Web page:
I could blame my latest "vacation" from posting journal entries on the cold I've been fighting off, or on the knee that's blown out hard. (I'm beginning to understand why old people talk about their failing body parts so much; I didn't know that any part of my body could hurt this much.) But no, it's more because lately, my thoughts have been so weirdly incoherent and wandering, I've been hesitating to write them down. I've been short on answers lately, and long on questions that I don't have answers to, questions I don't even know if I'm phrasing the right way, questions more philosophical than useful. For example, here's one. We want a mobile work force, one that's ready to relocate if the jobs leave their home town, willing to go wherever the jobs are. But we also want people to buy their own homes, settle down, care about and improve their neighborhoods. If we want people to be able to relocate across the country to follow their best possible job opportunity, why do we write 30 year mortgages? Now, I know that some of you just said, "wow, Brad, that's a good question, tell me your thoughts on it." Sorry. I'm short on thoughts. All I have, lately, is questions. Weird ones, as I say; that may be the least weird of them.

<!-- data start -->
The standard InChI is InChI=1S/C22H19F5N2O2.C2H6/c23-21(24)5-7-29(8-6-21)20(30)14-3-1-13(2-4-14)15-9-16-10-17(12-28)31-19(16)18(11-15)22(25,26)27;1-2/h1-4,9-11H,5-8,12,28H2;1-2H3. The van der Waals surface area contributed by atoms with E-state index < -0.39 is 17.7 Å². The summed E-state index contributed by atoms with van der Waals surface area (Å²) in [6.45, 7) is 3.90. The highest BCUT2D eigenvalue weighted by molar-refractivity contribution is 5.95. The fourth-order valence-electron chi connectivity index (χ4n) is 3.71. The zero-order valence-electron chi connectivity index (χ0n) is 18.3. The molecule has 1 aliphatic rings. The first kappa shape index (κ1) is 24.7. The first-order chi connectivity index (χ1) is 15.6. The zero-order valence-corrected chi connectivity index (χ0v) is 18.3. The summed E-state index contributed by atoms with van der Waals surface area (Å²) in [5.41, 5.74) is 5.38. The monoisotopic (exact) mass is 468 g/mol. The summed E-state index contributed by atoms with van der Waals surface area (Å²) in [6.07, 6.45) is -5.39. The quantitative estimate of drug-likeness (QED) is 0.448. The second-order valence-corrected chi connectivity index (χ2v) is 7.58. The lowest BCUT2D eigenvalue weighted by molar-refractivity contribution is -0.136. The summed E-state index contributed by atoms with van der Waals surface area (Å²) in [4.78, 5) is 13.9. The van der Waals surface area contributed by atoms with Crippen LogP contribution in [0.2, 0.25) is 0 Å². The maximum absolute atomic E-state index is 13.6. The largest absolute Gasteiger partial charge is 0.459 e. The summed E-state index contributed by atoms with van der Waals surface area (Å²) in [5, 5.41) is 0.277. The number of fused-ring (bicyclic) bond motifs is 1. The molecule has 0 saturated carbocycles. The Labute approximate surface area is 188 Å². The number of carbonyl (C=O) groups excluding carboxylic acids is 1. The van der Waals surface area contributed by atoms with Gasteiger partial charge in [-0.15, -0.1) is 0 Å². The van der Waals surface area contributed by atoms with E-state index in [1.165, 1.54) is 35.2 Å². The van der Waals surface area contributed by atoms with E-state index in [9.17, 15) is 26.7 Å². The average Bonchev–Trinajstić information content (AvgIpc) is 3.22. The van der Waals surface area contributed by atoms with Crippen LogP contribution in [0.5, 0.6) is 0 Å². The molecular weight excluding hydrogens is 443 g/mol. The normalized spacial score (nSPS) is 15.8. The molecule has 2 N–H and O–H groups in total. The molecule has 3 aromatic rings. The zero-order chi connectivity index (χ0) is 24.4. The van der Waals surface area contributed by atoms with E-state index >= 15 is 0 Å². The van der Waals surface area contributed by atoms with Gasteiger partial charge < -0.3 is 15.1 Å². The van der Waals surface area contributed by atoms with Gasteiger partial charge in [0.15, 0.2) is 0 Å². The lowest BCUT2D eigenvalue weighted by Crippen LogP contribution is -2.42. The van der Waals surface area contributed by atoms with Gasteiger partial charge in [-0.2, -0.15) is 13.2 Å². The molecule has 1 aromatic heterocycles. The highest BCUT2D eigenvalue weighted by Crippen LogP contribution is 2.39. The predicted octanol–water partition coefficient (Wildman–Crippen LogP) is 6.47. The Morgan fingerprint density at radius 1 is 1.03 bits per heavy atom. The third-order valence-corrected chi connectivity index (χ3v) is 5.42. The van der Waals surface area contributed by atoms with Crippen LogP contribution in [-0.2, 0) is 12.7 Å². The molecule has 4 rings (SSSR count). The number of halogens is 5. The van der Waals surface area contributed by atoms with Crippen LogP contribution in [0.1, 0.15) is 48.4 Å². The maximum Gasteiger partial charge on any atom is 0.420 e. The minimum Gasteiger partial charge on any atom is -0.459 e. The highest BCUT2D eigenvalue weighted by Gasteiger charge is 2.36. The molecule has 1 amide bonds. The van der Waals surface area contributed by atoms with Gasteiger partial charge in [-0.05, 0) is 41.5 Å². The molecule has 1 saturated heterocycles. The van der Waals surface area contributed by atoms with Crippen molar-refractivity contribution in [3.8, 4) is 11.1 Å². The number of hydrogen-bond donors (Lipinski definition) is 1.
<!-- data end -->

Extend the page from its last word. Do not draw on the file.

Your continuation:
But when I finally got around to reading the New York Times Sunday, later than usual thanks to a hurricane-powered cable-modem outage, I saw that the headlines are entirely dominated by speculation over just how bad today's, Monday's, stock market drop is going to be, on the news that one of Wall Street's oldest and most famously stable investment banks is being bought at pennies on the dollar, and another is going into bankruptcy, a near total wipe-out of both investment banks' stocks. And, just as importantly, the markets are going to be reacting to the fact that the government did nothing to stop it, which tells them that all the other technically insolvent financial services firms are (as some were predicting) on their own, shouldn't be waiting for a bail-out. And this makes a good time for me to offer you some numbers, I've been collecting, that may help you with your own personal financial planning: